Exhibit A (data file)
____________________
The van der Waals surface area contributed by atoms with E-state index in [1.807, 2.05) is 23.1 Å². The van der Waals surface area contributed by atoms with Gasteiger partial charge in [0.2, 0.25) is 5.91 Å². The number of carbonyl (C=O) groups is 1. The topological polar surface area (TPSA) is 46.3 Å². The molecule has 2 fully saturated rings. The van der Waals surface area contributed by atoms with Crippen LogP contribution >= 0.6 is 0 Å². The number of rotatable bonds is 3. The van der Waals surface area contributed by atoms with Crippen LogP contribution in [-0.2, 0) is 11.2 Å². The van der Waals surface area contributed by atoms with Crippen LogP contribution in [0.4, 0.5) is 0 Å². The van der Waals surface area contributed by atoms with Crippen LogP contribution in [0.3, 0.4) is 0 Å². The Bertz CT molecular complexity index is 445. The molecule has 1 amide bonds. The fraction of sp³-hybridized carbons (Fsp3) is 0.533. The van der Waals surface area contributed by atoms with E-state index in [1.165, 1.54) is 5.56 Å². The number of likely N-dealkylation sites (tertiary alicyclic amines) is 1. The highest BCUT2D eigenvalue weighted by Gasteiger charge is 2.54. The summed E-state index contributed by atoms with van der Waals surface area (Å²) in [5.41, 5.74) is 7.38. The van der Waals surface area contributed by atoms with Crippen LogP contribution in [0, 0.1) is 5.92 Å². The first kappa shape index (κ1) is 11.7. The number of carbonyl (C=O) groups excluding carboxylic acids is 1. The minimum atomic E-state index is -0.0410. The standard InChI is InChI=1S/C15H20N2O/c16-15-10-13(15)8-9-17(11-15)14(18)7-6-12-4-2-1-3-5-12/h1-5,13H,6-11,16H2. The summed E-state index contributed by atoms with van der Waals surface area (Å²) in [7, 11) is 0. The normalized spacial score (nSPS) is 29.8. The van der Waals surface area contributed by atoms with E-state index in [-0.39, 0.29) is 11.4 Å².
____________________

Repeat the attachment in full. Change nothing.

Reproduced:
The van der Waals surface area contributed by atoms with E-state index in [1.807, 2.05) is 23.1 Å². The van der Waals surface area contributed by atoms with Gasteiger partial charge in [0.2, 0.25) is 5.91 Å². The number of carbonyl (C=O) groups is 1. The topological polar surface area (TPSA) is 46.3 Å². The molecule has 2 fully saturated rings. The van der Waals surface area contributed by atoms with Crippen LogP contribution >= 0.6 is 0 Å². The number of rotatable bonds is 3. The van der Waals surface area contributed by atoms with Crippen LogP contribution in [-0.2, 0) is 11.2 Å². The van der Waals surface area contributed by atoms with Crippen LogP contribution in [0.4, 0.5) is 0 Å². The van der Waals surface area contributed by atoms with Crippen LogP contribution in [0.3, 0.4) is 0 Å². The Bertz CT molecular complexity index is 445. The molecule has 1 amide bonds. The fraction of sp³-hybridized carbons (Fsp3) is 0.533. The van der Waals surface area contributed by atoms with E-state index in [1.165, 1.54) is 5.56 Å². The number of likely N-dealkylation sites (tertiary alicyclic amines) is 1. The highest BCUT2D eigenvalue weighted by Gasteiger charge is 2.54. The summed E-state index contributed by atoms with van der Waals surface area (Å²) in [5.41, 5.74) is 7.38. The van der Waals surface area contributed by atoms with Crippen LogP contribution in [0, 0.1) is 5.92 Å². The first kappa shape index (κ1) is 11.7. The number of carbonyl (C=O) groups excluding carboxylic acids is 1. The minimum atomic E-state index is -0.0410. The standard InChI is InChI=1S/C15H20N2O/c16-15-10-13(15)8-9-17(11-15)14(18)7-6-12-4-2-1-3-5-12/h1-5,13H,6-11,16H2. The summed E-state index contributed by atoms with van der Waals surface area (Å²) in [7, 11) is 0. The normalized spacial score (nSPS) is 29.8. The van der Waals surface area contributed by atoms with E-state index in [-0.39, 0.29) is 11.4 Å².